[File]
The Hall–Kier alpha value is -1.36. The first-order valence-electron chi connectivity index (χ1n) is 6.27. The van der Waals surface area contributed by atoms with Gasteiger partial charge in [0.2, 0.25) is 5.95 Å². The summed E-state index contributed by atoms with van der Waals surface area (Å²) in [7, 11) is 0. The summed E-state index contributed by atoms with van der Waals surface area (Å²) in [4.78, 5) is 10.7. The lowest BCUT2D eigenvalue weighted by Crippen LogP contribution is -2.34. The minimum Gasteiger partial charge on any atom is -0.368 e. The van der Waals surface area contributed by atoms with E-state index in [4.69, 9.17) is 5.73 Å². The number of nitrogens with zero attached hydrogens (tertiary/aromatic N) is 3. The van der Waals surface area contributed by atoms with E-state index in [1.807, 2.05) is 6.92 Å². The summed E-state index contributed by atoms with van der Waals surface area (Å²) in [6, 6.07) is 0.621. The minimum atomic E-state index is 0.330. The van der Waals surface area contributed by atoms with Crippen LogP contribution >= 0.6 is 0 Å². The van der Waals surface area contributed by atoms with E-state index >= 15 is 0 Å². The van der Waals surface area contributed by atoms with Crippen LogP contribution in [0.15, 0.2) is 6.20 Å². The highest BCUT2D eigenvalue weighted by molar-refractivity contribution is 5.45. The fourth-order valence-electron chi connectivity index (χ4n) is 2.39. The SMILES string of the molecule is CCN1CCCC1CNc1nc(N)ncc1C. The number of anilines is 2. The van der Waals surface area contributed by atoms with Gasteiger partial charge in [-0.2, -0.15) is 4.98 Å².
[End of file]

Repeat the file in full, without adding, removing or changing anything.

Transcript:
The Hall–Kier alpha value is -1.36. The first-order valence-electron chi connectivity index (χ1n) is 6.27. The van der Waals surface area contributed by atoms with Gasteiger partial charge in [0.2, 0.25) is 5.95 Å². The summed E-state index contributed by atoms with van der Waals surface area (Å²) in [7, 11) is 0. The summed E-state index contributed by atoms with van der Waals surface area (Å²) in [4.78, 5) is 10.7. The lowest BCUT2D eigenvalue weighted by Crippen LogP contribution is -2.34. The minimum Gasteiger partial charge on any atom is -0.368 e. The van der Waals surface area contributed by atoms with E-state index in [4.69, 9.17) is 5.73 Å². The number of nitrogens with zero attached hydrogens (tertiary/aromatic N) is 3. The van der Waals surface area contributed by atoms with E-state index in [1.807, 2.05) is 6.92 Å². The summed E-state index contributed by atoms with van der Waals surface area (Å²) in [6, 6.07) is 0.621. The minimum atomic E-state index is 0.330. The van der Waals surface area contributed by atoms with Crippen LogP contribution >= 0.6 is 0 Å². The van der Waals surface area contributed by atoms with E-state index >= 15 is 0 Å². The van der Waals surface area contributed by atoms with Crippen LogP contribution in [0.15, 0.2) is 6.20 Å². The highest BCUT2D eigenvalue weighted by molar-refractivity contribution is 5.45. The fourth-order valence-electron chi connectivity index (χ4n) is 2.39. The SMILES string of the molecule is CCN1CCCC1CNc1nc(N)ncc1C. The number of anilines is 2. The van der Waals surface area contributed by atoms with Gasteiger partial charge in [-0.2, -0.15) is 4.98 Å².